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An Assertive Woman

Lesson #8 – The Best You Can Be

A Bible study in personal growth for women with 12 lessons. Based on the book, The Best You Can Be, by Dorothy Eaton Watts. Compiled by Joy Marie Butler.

“Blessed are you when people insult you, persecute you and falsely say all kinds of evil against you because of me" (Matthew 5:11).

All through life we face difficulties and disappointments. That is part of the sin factor and we can’t avoid it. But we can decide how to respond. We can choose to be better or bitter in response to our circumstances; it is our choice. When we know Jesus and serve Him, our attitudes will define who we really are, and we can stand strong in the face of trouble. This lesson will explain just how we can do this.

In the Sermon on the Mount, Jesus teaches us how to live. Let these chapters in Matthew provide the guiding principles for your life today and always. “Blessed are you when people insult you, persecute you and falsely say all kinds of evil against you because of me. Rejoice and be glad, because great is your reward in heaven, for in the same way they persecuted the prophets who were before you” (Matthew 5:11, 12).

Think carefully about what this text is saying, and resolve to rise above the difficulties that might be thrown at you. Be strong and assertive in the face of difficulty and opposition. Jesus is with you.

Mary Slessor, a 19th Century missionary in Africa and the first woman magistrate in the British Empire, was an assertive woman. She was courageous and did not run away when there was trouble. Even at 16 years of age, she stood up to a gang of boys threatening to stop her Sunday school class. Later she stood up to angry African chiefs who planned to poison many villagers. She managed difficult people and conflict very well.

Three ways to handle conflict are FIGHT, FLIGHT or FOCUS. The best way is focus. It brings conflict into the open, it expresses feelings, it allows the other person freedom to help resolve the conflict. Focus messages make room for a solution.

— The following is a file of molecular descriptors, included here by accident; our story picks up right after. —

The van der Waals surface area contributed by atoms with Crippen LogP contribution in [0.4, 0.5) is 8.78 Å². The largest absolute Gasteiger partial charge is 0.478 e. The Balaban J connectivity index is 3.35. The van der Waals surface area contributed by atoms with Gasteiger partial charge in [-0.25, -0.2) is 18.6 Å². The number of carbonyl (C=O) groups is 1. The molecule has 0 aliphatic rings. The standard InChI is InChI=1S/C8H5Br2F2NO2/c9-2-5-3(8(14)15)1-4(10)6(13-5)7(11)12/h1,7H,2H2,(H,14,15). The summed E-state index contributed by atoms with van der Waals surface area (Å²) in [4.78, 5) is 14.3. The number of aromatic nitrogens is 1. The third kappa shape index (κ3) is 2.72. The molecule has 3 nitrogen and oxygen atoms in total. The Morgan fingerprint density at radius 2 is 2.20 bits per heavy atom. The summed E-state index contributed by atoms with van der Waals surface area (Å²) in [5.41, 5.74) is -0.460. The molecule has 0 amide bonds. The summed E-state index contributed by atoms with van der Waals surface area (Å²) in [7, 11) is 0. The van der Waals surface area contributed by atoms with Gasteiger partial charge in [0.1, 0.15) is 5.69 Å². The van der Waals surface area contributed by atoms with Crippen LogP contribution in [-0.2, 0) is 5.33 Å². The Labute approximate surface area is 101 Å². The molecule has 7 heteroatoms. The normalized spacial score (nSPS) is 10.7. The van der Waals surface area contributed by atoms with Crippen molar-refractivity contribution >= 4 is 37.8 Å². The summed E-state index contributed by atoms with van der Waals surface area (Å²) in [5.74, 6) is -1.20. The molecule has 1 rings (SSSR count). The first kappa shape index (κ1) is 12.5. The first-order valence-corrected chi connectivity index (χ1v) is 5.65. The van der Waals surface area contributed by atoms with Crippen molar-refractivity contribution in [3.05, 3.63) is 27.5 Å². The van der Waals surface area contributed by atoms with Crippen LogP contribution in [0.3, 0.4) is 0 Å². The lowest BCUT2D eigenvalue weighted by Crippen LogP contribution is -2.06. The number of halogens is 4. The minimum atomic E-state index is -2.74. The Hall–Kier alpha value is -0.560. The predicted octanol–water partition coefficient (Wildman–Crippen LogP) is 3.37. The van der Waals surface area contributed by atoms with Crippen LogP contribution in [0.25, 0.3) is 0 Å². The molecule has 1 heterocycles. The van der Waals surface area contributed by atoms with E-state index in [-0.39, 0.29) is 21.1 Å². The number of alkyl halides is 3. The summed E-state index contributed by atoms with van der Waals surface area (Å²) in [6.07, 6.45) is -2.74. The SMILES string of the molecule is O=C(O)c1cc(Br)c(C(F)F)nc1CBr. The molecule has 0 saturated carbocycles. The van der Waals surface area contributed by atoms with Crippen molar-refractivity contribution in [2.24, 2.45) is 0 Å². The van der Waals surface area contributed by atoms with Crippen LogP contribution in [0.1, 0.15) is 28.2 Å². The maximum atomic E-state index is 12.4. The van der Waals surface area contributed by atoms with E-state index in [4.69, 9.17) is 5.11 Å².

Queen Esther’s story illustrates these three ways to handle conflict:

  • FIGHT. Haman decided to fight Mordecai. He chose force to deal with Mordecai.
  • FLIGHT. Haman’s relationship with the king is an example of flight. When the king sent him to lead Mordecai through the streets, he meekly submitted to the king’s wish, all the time hating it and plotting revenge.
  • FOCUS. Esther used the focus message in her relationships. She confronted the king, she asserted herself, and used the right technique to solve the problem and eliminate conflict.


During church, the people behind you keep talking quite loudly, distracting you from the sermon. How might you resolve the conflict?

  • FIGHT. Turn around and snarl at them, “Don’t you have any respect for others? If you want to talk, you should leave.”
  • FLIGHT. Get up and leave yourself. Go to another spot in the church. Or just ignore the problem and hope it will go away. It won’t.
  • FOCUS. Smile sweetly and say, “Your talking disturbs me because I am unable to hear the preacher.”


It is plain to see that a focus message is smarter than either fight or flight reactions. How do we give a focus message? What ingredients should a focus message have?

  • Describe the behavior. Give a nonjudgmental description of the behavior that is upsetting you. Do not blame or call names. Simply state the problem clearly in an objective way.
  • State your feelings. Describe how the behavior makes you feel. Tell your feelings. Be as accurate as possible. Don’t say you are a little upset if very angry is how you really feel.
  • Show the effect. Give a clear statement of the concrete and tangible effect the behavior has on you. Do not give the solution to the problem. Give the other person individual freedom to do whatever he or she wishes about the problem.